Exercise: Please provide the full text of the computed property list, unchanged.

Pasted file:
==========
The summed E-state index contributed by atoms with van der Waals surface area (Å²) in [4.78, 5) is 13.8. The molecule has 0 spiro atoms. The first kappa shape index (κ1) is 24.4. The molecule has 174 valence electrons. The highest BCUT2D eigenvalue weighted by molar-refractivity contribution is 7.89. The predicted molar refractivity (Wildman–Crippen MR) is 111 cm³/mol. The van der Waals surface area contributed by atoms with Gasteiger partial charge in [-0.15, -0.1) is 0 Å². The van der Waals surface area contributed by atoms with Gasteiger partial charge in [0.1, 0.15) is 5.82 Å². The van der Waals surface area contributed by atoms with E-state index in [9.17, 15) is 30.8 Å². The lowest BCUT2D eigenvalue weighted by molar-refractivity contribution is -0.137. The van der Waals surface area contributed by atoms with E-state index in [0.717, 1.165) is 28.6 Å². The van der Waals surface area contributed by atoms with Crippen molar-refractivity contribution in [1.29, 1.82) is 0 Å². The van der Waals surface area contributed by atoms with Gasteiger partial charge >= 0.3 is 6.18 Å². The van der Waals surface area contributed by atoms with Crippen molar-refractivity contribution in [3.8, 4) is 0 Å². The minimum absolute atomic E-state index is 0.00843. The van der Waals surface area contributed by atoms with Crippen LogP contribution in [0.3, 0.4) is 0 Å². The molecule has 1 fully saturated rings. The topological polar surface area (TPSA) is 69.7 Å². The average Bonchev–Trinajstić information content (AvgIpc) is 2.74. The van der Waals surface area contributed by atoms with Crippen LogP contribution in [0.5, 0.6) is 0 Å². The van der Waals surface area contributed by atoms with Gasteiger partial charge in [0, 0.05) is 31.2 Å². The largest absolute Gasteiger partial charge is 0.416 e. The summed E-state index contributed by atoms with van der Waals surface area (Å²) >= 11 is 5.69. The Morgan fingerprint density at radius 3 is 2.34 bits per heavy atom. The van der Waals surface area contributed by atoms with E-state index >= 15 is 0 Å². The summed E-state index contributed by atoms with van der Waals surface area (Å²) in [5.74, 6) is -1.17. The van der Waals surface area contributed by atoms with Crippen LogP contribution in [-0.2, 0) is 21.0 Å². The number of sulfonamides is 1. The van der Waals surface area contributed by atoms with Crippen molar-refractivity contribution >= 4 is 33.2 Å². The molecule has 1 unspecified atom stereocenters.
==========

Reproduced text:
The summed E-state index contributed by atoms with van der Waals surface area (Å²) in [4.78, 5) is 13.8. The molecule has 0 spiro atoms. The first kappa shape index (κ1) is 24.4. The molecule has 174 valence electrons. The highest BCUT2D eigenvalue weighted by molar-refractivity contribution is 7.89. The predicted molar refractivity (Wildman–Crippen MR) is 111 cm³/mol. The van der Waals surface area contributed by atoms with Gasteiger partial charge in [-0.15, -0.1) is 0 Å². The van der Waals surface area contributed by atoms with Gasteiger partial charge in [0.1, 0.15) is 5.82 Å². The van der Waals surface area contributed by atoms with E-state index in [9.17, 15) is 30.8 Å². The lowest BCUT2D eigenvalue weighted by molar-refractivity contribution is -0.137. The van der Waals surface area contributed by atoms with E-state index in [0.717, 1.165) is 28.6 Å². The van der Waals surface area contributed by atoms with Crippen molar-refractivity contribution in [1.29, 1.82) is 0 Å². The van der Waals surface area contributed by atoms with Gasteiger partial charge >= 0.3 is 6.18 Å². The van der Waals surface area contributed by atoms with Crippen molar-refractivity contribution in [3.8, 4) is 0 Å². The minimum absolute atomic E-state index is 0.00843. The van der Waals surface area contributed by atoms with Crippen LogP contribution in [0.3, 0.4) is 0 Å². The molecule has 1 fully saturated rings. The topological polar surface area (TPSA) is 69.7 Å². The average Bonchev–Trinajstić information content (AvgIpc) is 2.74. The van der Waals surface area contributed by atoms with Crippen LogP contribution in [0.5, 0.6) is 0 Å². The van der Waals surface area contributed by atoms with Gasteiger partial charge in [0, 0.05) is 31.2 Å². The largest absolute Gasteiger partial charge is 0.416 e. The summed E-state index contributed by atoms with van der Waals surface area (Å²) >= 11 is 5.69. The Morgan fingerprint density at radius 3 is 2.34 bits per heavy atom. The van der Waals surface area contributed by atoms with E-state index >= 15 is 0 Å². The summed E-state index contributed by atoms with van der Waals surface area (Å²) in [5.74, 6) is -1.17. The van der Waals surface area contributed by atoms with Crippen LogP contribution in [-0.2, 0) is 21.0 Å². The number of sulfonamides is 1. The van der Waals surface area contributed by atoms with Crippen molar-refractivity contribution >= 4 is 33.2 Å². The molecule has 1 unspecified atom stereocenters.